Commandants of the Marine Corps

Name Dates Period
Served
Final Rank
as CMC
1. Samuel Nicholas
(1)
B. 1744
D. 27 Aug 1790
28 Nov 1775
1781
Major
2. William W. Burrows
(2)
B. 16 Jan   1758
D.   6 Mar 1804
12 Jul   1798
  6 Mar 1804
Lt. Colonel
3. Franklin Wharton
(3)
B. 23 Jul   1767
D.   1 Sep 1818
  7 Mar 1819
  1 Sep   1818
Lt. Colonel
4. Anthony Gale B. 17 Sep 1782
D.1843
  3 Mar 1819
16 Oct   1820
Lt. Colonel
5. Archibald Henderson
(4)
B. 21 Jan 1783
D.   6 Jan 1859
17 Oct 1820
  6 Jan 1859
Colonel
6. John Harris
(5)
B. 20 May 1790
D.   2 May 1864
  7 Jan   1859
12 May 1864
Colonel
7. Jacob Zeilin
(6)
B. 16 Jul   1806
D. 18 Nov 1880
10 Jun 1864
31 Oct 1876
Br. General
8. Charles McCawley B. 29 Jan 1827
D. 13 Oct 1891
  1 Nov 1876
29 Jan 1891
Colonel
9. Charles Heywood
(7)
B.   3 Oct 1839
D. 26 Feb 1915
30 Jan 1891
  2 Oct 1903
Maj. General
10. George Elliott
(8)
B. 30 Nov 1846
D.   4 Nov 1931
  3 Oct   1903
30 Nov 1910
Maj. General
11. William P. Biddle
(9)
B. 17 Dec 1853
D. 25 Feb 1923
  3 Feb 1911
24 Feb 1914
Maj. General
12. George Barnett
(GNA)
B.   9 Dec 1859
D. 27 Apr 1930
25 Feb 1914
30 Jun 1920
Maj. General
13. John A. Lejeune
(GNA)
B. 10 Jan 1867
D. 20 Nov 1942
  1 Jul   1920
  4 Mar 1929
Maj. General
14. Wendell Neville
(GNA) (MOH)
B. 12 May 1870
D.   8 Jul   1930
  5 Mar 1929
  8 Jul   1930
Maj. General
15. Ben H. Fuller
(GNA)
B. 27 Feb 1870
D.   8 Jun 1937
  9 Jul   1930
28 Feb 1934
Maj. General
16. John H. Russell
(GNA)
B. 14 Nov 1872
D.   6 Mar 1947
  1 Mar 1934
30 Nov 1936
Maj. General
17. Thomas Holcomb
(11)
B.   5 Aug   1879
D. 24 May 1965
  1 Dec 1936
31 Dec 1943
Lt. General
18. Alexander A. Vandegrift
(12) (MOH)
B. 13 Mar 1887
D.   8 May 1973
  1 Jan 1944
31 Dec 1947
General
19. Clifton B. Cates B. 31 Aug 1893
D.   4 Jun 1970
  1 Jan 1948
31 Dec 1951
General
20. Lemuel C. Shepherd, Jr. B. 10 Feb 1896
D.   6 Aug 1990
  1 Jan 1952
31 Dec 1955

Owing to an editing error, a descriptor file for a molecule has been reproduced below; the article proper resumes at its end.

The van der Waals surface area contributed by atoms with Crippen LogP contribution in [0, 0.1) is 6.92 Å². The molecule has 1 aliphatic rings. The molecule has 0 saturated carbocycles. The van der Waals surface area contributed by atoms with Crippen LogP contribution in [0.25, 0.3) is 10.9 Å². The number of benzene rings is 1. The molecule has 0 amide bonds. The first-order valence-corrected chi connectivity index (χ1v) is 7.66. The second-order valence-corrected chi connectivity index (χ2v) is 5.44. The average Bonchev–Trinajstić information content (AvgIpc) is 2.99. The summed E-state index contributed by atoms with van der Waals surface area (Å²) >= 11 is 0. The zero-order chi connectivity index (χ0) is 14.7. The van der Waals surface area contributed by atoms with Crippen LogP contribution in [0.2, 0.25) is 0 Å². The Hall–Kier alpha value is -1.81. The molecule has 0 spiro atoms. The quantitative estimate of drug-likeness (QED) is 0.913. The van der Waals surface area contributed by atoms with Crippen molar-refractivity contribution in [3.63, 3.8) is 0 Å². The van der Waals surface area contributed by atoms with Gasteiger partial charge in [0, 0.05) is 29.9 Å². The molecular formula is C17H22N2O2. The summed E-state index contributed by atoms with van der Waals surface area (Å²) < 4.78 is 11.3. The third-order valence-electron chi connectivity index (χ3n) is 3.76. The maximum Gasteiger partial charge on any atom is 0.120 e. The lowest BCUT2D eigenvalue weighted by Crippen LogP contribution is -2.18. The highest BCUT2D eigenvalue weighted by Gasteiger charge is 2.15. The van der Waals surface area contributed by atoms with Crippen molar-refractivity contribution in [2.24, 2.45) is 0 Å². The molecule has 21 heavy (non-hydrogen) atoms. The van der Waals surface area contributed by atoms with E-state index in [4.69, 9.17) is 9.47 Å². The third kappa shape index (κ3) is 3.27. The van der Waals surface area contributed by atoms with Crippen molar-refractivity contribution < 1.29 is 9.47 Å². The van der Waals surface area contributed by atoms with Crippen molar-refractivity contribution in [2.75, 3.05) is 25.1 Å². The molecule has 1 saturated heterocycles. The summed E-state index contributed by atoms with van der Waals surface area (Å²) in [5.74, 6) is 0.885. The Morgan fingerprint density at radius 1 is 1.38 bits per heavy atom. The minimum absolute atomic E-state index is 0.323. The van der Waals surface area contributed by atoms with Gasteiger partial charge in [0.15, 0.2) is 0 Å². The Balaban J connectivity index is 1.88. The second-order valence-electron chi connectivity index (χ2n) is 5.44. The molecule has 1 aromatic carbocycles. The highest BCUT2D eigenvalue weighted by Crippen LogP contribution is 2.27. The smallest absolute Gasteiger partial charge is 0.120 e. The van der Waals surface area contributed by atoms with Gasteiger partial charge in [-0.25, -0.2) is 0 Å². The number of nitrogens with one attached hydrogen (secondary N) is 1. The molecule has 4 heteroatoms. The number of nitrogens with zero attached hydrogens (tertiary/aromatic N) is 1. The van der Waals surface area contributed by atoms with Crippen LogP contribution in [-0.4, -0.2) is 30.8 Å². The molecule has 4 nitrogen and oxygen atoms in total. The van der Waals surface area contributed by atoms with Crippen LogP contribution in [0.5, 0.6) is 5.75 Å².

General
21. Randolph McCall Pate
(13)
B. 11 Feb 1898
D. 31 Jul 1961
  1 Jan 1956
31 Dec 1959
General
22. David M. Shoup
(14) (MOH)
B. 30 Dec 1904
D. 13 Jan 1983
  1 Jan 1960
31 Dec 1963
General
23. Wallace M. Greene, Jr.
(GNA)
B. 27 Dec 1907
D. 10 Mar 2003
  1 Jan 1964
31 Dec 1967
General
24. Leonard F. Chapman, Jr. B.   3 Nov 1913
D.   6 Jan 2000
  1 Jan 1968
31 Dec 1971
General
25. Robert E. Cushman, Jr.
(GNA)
B. 24 Dec 1914
D.   2 Jan 1985
  1 Jan 1972
30 Jun 1975
General
26. Louis H. Wilson
(MOH)
B. 11 Feb 1920
  1 Jul 1975
30 Jun 1979
General
27. Robert H. Barrow B.   5 Feb 1922
D. 30 Oct 2008
  1 Jul 1979
30 Jun 1983
General
28. Paul X. Kelley B. 11 Nov 1928
  1 Jul 1983
30 Jun 1987
General
29. Alfred M. Gray, Jr. B. 22 Jun 1928
  1 Jul 1987
30 Jun 1991
General
30. Carl E. Mundy, Jr. B. 16 Jul 1935
  1 Jul 1991
30 Jun 1995
General
31. Charles C. Krulak
(GNA)
B.   4 Mar 1942
  1 Jul 1995
30 Jun 1999
General
32. James L. Jones B.   19 Dec 1943
  1 Jul 1999
13 Jan 2003
General
33. Michael W. Hagee B.   19 Dec 1943
14 Jan 2003
13 Nov 2006
General
34. James T. Conway B.   26 Dec 1947
 
14 Nov 2006
General
(GNA) Graduate of the U. S. Naval Academy.
(MOH) Medal of Honor Recipient.
(1) The resolution of the Continental Congress on 10 November 1775 provided for a colonel to command two battalions of Marines authorized, but the highest rank received by any Marine during the Revolution was that of major.   Samuel Nicholas was appointed "Captain of Marines" on 28 November 1775, and promoted to major on 25 June 1776.   Because of his senior status among other Marine officers of the Revolution, he is numbered as the first Commandant.   The year 1781 saw Major Nicholas' return to private life.   By the summer of 1781 there were only three Marine captains and three lieutenants on active duty, and overall organization had ceased to exist.

(2) When Burrows was apointed under authority of the Act of 11 July 1798 (1 Stat. 72) he was not known technically as "Major Commandant."   It was not until 1 May 1800, when Burrows was promoted to "Lieutenant Colonel Commandant" under the Act of 22 April 1800 (2 Stat. 29), that there was an alliance of rank and position for the head of the Marine Corps.